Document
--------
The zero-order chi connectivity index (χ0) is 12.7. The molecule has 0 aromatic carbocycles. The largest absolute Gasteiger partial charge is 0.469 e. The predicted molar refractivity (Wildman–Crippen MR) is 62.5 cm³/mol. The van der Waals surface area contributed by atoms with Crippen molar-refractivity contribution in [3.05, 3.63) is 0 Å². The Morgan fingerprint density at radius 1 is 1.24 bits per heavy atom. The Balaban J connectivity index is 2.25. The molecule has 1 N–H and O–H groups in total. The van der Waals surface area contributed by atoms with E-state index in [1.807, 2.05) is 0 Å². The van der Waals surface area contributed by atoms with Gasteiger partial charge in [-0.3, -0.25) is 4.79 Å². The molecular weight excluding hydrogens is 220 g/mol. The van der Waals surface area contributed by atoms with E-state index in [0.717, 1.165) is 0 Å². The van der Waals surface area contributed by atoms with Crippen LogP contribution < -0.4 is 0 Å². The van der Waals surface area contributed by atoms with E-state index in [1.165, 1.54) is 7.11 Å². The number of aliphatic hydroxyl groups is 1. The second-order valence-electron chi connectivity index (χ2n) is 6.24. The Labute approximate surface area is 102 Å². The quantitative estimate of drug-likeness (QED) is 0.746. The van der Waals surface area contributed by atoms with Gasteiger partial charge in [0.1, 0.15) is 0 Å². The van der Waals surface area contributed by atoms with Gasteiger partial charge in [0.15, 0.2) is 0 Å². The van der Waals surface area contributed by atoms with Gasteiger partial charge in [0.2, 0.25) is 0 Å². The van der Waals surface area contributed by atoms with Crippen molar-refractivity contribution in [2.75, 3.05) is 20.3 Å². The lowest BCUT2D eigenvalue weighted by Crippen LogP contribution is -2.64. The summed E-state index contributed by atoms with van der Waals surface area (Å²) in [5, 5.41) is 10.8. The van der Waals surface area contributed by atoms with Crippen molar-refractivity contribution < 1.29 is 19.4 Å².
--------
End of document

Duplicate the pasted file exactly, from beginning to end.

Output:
The zero-order chi connectivity index (χ0) is 12.7. The molecule has 0 aromatic carbocycles. The largest absolute Gasteiger partial charge is 0.469 e. The predicted molar refractivity (Wildman–Crippen MR) is 62.5 cm³/mol. The van der Waals surface area contributed by atoms with Crippen molar-refractivity contribution in [3.05, 3.63) is 0 Å². The Morgan fingerprint density at radius 1 is 1.24 bits per heavy atom. The Balaban J connectivity index is 2.25. The molecule has 1 N–H and O–H groups in total. The van der Waals surface area contributed by atoms with E-state index in [1.807, 2.05) is 0 Å². The van der Waals surface area contributed by atoms with Gasteiger partial charge in [-0.3, -0.25) is 4.79 Å². The molecular weight excluding hydrogens is 220 g/mol. The van der Waals surface area contributed by atoms with E-state index in [0.717, 1.165) is 0 Å². The van der Waals surface area contributed by atoms with Crippen LogP contribution < -0.4 is 0 Å². The van der Waals surface area contributed by atoms with E-state index in [1.165, 1.54) is 7.11 Å². The number of aliphatic hydroxyl groups is 1. The second-order valence-electron chi connectivity index (χ2n) is 6.24. The Labute approximate surface area is 102 Å². The quantitative estimate of drug-likeness (QED) is 0.746. The van der Waals surface area contributed by atoms with Gasteiger partial charge in [0.1, 0.15) is 0 Å². The van der Waals surface area contributed by atoms with Gasteiger partial charge in [0.15, 0.2) is 0 Å². The van der Waals surface area contributed by atoms with Gasteiger partial charge in [0.2, 0.25) is 0 Å². The van der Waals surface area contributed by atoms with Crippen molar-refractivity contribution in [2.75, 3.05) is 20.3 Å². The lowest BCUT2D eigenvalue weighted by Crippen LogP contribution is -2.64. The summed E-state index contributed by atoms with van der Waals surface area (Å²) in [5, 5.41) is 10.8. The van der Waals surface area contributed by atoms with Crippen molar-refractivity contribution < 1.29 is 19.4 Å².